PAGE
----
Talking about export factoring, this tool has fast turned out to be a very effective tool of debtor management and cash management especially for mid size organizations who have deficient working capital arrangements and where they are selling to large companies and conglomerates. It bundles together credit protection, export working capital financing, foreign accounts receivables bookkeeping, and collection services- all in one product.

Advantages of Export Factoring

Immediate Cash Injection- Export factoring is the process of conversion of credit sale into cash without recourse to the exporter. The exporter sells their invoice receivables to the factors and immediately receives working capital. This immediate injection of cash helps the exporter to strengthen the company’s daily operations and allow a smooth flow of business.

Business Growth- The exporters increase their sales volume by offering open account terms to their importers, enabling the importers to place larger orders.

Reduced Risk- The factoring companies’ guarantees payment from the importers. In case the importer defaults on a payment due to bankruptcy or insolvency, the exporter does not have to bear the default.

Collection Management- The factoring companies handle the collection of payment from the importer, taking away the hassle of collection management from the exporters. The exporters do not have to worry themselves about the different time zones or language barriers.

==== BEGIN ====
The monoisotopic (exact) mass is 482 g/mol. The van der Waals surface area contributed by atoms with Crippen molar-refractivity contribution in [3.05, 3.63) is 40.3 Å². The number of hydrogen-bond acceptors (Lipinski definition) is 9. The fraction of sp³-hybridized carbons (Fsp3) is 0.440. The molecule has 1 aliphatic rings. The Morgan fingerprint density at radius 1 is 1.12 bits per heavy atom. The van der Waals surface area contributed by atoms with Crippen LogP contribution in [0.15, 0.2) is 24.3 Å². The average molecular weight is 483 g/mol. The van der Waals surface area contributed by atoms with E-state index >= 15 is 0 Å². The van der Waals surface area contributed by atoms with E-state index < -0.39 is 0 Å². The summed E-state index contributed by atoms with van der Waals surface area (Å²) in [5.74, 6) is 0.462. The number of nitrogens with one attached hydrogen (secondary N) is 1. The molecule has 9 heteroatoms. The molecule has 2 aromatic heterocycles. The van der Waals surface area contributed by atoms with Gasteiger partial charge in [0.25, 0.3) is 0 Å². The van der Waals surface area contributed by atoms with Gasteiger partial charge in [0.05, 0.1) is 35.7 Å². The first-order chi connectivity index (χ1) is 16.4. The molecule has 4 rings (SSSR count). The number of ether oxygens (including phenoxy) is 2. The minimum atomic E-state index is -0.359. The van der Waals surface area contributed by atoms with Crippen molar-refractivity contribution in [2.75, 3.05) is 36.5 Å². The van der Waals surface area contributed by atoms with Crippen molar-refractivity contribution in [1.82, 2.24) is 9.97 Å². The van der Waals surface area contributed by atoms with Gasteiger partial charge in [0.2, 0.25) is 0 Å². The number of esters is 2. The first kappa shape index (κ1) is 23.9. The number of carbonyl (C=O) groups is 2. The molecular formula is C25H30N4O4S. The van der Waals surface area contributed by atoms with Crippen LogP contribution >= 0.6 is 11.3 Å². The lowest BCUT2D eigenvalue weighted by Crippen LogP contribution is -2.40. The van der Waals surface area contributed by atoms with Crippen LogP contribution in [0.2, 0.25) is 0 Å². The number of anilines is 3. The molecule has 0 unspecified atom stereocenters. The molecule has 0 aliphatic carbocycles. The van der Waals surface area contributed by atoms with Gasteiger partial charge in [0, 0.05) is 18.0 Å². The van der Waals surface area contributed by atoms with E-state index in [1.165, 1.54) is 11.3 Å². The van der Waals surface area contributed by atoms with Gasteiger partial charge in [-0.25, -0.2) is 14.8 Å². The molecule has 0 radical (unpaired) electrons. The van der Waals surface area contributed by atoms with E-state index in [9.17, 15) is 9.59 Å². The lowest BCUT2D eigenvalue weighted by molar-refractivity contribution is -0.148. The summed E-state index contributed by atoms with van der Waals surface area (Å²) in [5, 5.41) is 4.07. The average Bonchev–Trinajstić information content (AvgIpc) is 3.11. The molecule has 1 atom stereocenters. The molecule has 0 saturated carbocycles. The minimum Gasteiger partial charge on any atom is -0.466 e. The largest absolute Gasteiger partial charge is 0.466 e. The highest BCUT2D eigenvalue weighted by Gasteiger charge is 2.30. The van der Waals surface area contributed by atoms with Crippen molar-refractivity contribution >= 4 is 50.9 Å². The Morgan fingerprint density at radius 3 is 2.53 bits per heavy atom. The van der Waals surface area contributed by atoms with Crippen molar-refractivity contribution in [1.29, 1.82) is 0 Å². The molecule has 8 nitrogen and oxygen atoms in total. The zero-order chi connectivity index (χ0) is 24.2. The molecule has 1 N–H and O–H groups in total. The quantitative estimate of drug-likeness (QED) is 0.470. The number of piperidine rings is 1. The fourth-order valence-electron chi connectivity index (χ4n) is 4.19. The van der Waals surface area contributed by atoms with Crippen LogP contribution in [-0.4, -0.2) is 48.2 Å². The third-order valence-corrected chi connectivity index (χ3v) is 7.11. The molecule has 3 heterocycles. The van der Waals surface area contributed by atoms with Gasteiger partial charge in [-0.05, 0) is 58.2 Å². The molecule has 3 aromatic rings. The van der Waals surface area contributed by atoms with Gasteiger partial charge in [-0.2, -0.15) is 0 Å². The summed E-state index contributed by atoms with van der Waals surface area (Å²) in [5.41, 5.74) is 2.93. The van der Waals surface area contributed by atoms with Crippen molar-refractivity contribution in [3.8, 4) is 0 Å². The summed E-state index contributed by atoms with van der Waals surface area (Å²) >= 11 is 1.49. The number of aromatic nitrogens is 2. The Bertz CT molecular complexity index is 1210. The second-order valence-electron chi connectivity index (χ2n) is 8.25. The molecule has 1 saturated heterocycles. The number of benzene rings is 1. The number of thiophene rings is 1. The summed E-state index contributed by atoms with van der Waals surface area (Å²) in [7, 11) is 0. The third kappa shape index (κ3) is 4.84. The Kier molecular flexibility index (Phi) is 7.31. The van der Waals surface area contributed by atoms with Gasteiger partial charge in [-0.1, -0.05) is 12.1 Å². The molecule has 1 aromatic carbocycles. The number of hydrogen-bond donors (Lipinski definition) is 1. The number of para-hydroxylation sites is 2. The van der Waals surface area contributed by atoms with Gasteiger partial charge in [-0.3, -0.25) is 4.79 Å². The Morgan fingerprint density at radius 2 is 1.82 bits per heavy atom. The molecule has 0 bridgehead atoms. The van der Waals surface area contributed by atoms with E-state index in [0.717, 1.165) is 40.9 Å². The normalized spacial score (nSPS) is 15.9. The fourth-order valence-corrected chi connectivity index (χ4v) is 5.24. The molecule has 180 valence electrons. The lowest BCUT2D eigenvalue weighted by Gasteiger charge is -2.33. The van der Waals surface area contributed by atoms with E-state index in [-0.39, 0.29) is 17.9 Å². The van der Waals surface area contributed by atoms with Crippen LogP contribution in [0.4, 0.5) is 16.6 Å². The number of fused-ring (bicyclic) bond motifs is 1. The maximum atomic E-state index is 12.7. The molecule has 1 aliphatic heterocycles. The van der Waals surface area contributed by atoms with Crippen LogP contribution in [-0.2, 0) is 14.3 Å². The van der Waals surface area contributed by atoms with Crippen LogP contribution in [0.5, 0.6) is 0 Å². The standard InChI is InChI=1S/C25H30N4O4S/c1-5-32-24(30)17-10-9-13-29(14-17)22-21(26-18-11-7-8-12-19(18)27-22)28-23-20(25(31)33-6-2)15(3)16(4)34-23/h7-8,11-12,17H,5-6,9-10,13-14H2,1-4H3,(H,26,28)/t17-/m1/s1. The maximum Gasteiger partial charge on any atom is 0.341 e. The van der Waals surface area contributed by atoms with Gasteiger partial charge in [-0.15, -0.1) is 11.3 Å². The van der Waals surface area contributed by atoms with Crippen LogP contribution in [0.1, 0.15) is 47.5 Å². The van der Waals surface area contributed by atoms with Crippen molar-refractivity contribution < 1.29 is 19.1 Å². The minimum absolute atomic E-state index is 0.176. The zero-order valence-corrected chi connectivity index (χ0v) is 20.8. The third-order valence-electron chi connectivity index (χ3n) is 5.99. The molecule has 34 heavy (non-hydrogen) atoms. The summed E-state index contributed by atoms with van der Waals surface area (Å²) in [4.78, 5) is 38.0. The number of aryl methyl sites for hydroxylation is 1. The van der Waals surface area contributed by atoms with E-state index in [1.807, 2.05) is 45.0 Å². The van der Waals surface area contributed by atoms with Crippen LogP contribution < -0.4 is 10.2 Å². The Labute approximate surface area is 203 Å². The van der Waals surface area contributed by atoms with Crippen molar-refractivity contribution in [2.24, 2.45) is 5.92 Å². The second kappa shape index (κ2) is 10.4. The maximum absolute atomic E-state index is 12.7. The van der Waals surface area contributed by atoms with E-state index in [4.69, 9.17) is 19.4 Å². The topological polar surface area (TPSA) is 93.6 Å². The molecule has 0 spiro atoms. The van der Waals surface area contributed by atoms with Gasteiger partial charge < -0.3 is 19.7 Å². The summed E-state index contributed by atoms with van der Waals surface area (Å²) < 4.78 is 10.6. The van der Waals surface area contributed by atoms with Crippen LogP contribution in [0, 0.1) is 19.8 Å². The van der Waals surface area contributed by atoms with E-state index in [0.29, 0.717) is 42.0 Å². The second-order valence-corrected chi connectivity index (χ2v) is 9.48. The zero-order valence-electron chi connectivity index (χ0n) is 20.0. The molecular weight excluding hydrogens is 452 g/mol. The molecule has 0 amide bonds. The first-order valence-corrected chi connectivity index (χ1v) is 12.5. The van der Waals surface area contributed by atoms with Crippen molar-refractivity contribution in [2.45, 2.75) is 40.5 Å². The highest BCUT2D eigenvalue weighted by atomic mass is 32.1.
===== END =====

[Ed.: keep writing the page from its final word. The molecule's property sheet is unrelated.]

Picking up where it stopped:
Improves Cash Flow and Working Capital- The exporters are paid upfront by the factoring companies and therefore, they have access to capital for materials or to fund growth and investments.

Competitive Advantages- The export business is expanding tremendously and to keep pace with the fast-changing world, the exporters are required to sustain competition. An exporter that offers open account terms can have a competitive edge over others and win business in a competitive marketplace.

The demand for export factoring is rising as export contributes approximately 20% in India’s GDP. As per evaluation by the Indian Ministry of Commerce, 22 out of 30 export sectors witnessed positive growth. As export business is rapidly growing, exporters require steady working capital to sustain competition and enhance business growth too. And this is why the need for flexible credit tools like export factoring crops up.

Although the demand for export factoring in India is rising and despite the many advantages of export factoring, however, export factoring in India when compared globally, is growing at a very slow pace. Factors like lack of awareness, a perception of high-interest rates and cumbersome documentation processes, have prevented the growth of factoring services in India.

Globally, cash credit and overdraft facilities are not easily available and hence the finance happens through factoring. Also, their legal system is strong to back such a facility. However, in India, cash credit and overdraft facilities are more acceptable to the borrower. Debtors do not easily accept the assignment and are not ready to pay directly to factors. Even the banks have apprehension about factoring and consider it as a competitive product offering.

In the global scenario, the cost of funding is low and the exporters receive the amount at a low rate compared to what the Indian exporters avail. However, Indian exporters can now apply to export factoring services offered by reliable service providers to avoid paying additional interest charges demanded by banks.

There is a need to create awareness amongst exporters on the use of export factoring to enable them to sell on open account terms without risks associated with open account sales. Until and unless exporters understand the benefits of export factoring, they will continue to remain sceptic regarding the utility of this tool.

The role of factoring services in India is decisive for the Indian exporters as such would enable exporters to take quick andinformed decision, increase the organizations' liquidity flow and safeguard the business against the loss due to bad debts and many more advantages in favour of the export business.